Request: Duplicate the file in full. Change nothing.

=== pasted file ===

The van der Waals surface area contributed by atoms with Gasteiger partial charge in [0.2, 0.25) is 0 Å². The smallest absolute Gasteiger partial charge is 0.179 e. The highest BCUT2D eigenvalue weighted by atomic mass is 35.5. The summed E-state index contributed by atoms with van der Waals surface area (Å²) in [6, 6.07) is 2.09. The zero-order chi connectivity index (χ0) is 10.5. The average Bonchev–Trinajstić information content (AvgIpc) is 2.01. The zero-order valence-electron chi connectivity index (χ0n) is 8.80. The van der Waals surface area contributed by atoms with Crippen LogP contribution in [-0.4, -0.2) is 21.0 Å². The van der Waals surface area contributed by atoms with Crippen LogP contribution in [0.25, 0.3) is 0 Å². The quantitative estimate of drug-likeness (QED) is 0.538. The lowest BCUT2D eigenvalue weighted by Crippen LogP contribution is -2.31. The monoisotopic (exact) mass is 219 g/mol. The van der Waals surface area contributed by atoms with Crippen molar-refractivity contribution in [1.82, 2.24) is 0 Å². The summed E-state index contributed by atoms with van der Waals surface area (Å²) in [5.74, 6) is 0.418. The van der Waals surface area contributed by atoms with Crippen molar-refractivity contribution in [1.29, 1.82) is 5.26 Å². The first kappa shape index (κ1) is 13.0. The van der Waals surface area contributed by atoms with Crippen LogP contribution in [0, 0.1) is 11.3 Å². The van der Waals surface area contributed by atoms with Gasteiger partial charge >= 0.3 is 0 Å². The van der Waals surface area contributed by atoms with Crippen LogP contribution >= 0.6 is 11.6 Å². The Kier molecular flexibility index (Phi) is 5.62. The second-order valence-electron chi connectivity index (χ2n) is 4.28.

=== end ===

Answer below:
The van der Waals surface area contributed by atoms with Gasteiger partial charge in [0.2, 0.25) is 0 Å². The smallest absolute Gasteiger partial charge is 0.179 e. The highest BCUT2D eigenvalue weighted by atomic mass is 35.5. The summed E-state index contributed by atoms with van der Waals surface area (Å²) in [6, 6.07) is 2.09. The zero-order chi connectivity index (χ0) is 10.5. The average Bonchev–Trinajstić information content (AvgIpc) is 2.01. The zero-order valence-electron chi connectivity index (χ0n) is 8.80. The van der Waals surface area contributed by atoms with Crippen LogP contribution in [-0.4, -0.2) is 21.0 Å². The van der Waals surface area contributed by atoms with Crippen LogP contribution in [0.25, 0.3) is 0 Å². The quantitative estimate of drug-likeness (QED) is 0.538. The lowest BCUT2D eigenvalue weighted by Crippen LogP contribution is -2.31. The monoisotopic (exact) mass is 219 g/mol. The van der Waals surface area contributed by atoms with Crippen molar-refractivity contribution in [1.82, 2.24) is 0 Å². The summed E-state index contributed by atoms with van der Waals surface area (Å²) in [5.74, 6) is 0.418. The van der Waals surface area contributed by atoms with Crippen molar-refractivity contribution in [1.29, 1.82) is 5.26 Å². The first kappa shape index (κ1) is 13.0. The van der Waals surface area contributed by atoms with Crippen LogP contribution in [0, 0.1) is 11.3 Å². The van der Waals surface area contributed by atoms with Gasteiger partial charge >= 0.3 is 0 Å². The van der Waals surface area contributed by atoms with Crippen LogP contribution >= 0.6 is 11.6 Å². The Kier molecular flexibility index (Phi) is 5.62. The second-order valence-electron chi connectivity index (χ2n) is 4.28.